Somewhat disappointing is the fact that Pandas doesn’t have a native anti-join which basically answers the question, “What records from table A don’t match any records from table B?” But there’s a couple ways we can cook this up.

Suppose we want to see which records in the pets table don’t have a matching record in the visits table via pet_id. We can start by doing an outer join with the indicator=True.

outer = pd.merge(left=pets, right=visits, how='outer', on='pet_id', indicator=True)
print(outer)
##    pet_id             name   type        date      _merge
## 0      71     Mr. Snuggles    cat  2019-04-05        both
## 1      42  Honey Chew Chew    dog  2019-03-15        both
## 2      42  Honey Chew Chew    dog  2019-04-06        both
## 3      42  Honey Chew Chew    dog  2019-04-12        both
## 4      42     Neighbelline  horse  2019-03-15        both
## 5      42     Neighbelline  horse  2019-04-06        both
## 6      42     Neighbelline  horse  2019-04-12        both
## 7      11        Professor    dog         NaN   left_only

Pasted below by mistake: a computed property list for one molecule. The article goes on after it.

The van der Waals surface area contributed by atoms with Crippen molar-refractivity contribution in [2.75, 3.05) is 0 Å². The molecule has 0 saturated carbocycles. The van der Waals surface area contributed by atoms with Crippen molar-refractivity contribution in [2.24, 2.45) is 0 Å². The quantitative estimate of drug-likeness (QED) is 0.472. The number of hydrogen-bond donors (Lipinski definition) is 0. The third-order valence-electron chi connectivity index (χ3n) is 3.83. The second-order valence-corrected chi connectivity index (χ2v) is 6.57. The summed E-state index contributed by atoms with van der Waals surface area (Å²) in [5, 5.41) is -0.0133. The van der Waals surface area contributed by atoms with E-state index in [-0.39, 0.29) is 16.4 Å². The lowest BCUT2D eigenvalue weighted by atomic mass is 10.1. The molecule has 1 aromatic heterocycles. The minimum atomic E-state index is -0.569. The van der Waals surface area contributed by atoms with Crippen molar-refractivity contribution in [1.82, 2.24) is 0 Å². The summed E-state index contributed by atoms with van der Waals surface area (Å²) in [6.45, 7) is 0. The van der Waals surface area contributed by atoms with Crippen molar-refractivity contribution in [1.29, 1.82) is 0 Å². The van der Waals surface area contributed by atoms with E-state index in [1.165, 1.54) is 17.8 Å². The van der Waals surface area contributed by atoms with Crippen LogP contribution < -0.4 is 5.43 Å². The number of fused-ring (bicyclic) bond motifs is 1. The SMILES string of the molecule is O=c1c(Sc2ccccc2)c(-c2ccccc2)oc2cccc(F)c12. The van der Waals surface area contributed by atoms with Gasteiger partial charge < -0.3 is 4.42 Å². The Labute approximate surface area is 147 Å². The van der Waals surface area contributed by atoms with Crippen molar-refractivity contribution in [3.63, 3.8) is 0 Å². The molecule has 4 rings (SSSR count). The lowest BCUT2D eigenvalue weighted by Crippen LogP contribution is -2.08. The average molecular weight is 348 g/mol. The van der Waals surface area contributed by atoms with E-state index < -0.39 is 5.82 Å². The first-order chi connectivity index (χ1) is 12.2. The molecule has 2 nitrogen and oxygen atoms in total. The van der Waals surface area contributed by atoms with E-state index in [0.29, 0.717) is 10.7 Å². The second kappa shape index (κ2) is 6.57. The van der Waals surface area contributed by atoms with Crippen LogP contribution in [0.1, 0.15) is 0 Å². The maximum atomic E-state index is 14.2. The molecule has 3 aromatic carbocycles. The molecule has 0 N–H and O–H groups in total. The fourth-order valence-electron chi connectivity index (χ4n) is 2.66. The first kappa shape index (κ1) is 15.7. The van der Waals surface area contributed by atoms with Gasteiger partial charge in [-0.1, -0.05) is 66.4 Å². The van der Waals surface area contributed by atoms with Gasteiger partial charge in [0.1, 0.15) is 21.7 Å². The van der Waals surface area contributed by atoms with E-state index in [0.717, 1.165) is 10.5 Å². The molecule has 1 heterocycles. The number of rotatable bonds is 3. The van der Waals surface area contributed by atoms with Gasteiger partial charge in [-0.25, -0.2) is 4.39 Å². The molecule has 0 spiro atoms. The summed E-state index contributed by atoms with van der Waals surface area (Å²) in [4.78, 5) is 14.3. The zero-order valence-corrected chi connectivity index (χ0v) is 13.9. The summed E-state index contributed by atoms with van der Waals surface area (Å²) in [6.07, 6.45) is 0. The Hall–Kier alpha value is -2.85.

## 8      98    Chairman Meow    cat  2019-04-12        both
## 9      31              NaN    NaN  2019-03-15  right_only

That’ll produce an output where the column ‘_merge’ indicates if the resulting record came from the left table, right table or both.

From there it’s pretty obvious how to get the records in pets not in visits - just filter the result where _merge is “left_only”.

a_not_in_b = outer.loc[outer._merge == 'left_only']
print(a_not_in_b)
##    pet_id       name type date     _merge
## 7      11  Professor  dog  NaN  left_only

The nice thing about this is that it’s simple, the downside is that it’s extremely memory inefficient. We’re unnecessarily creating this big intermediate table before we filter down to the one row that we care about.

The second method is a little trickier but it’s more memory efficient. The basic idea is, for each pet_id in the pets table, we check if it exists in the visits table using the isin() method. Then we negate the result and use that to subset the pets table.

So if we do pets.index.isin(visits.pet_id) we get back a boolean array indicating whether each pet_id in the pets table also exists in the visits table.

pets.index.isin(visits.pet_id)
## array([ True,  True, False,  True,  True])

Then we can negate that array and use it as a boolen index to subset the pets table.

pets.loc[~pets.index.isin(visits.pet_id)]
##              name type
## pet_id                
## 11      Professor  dog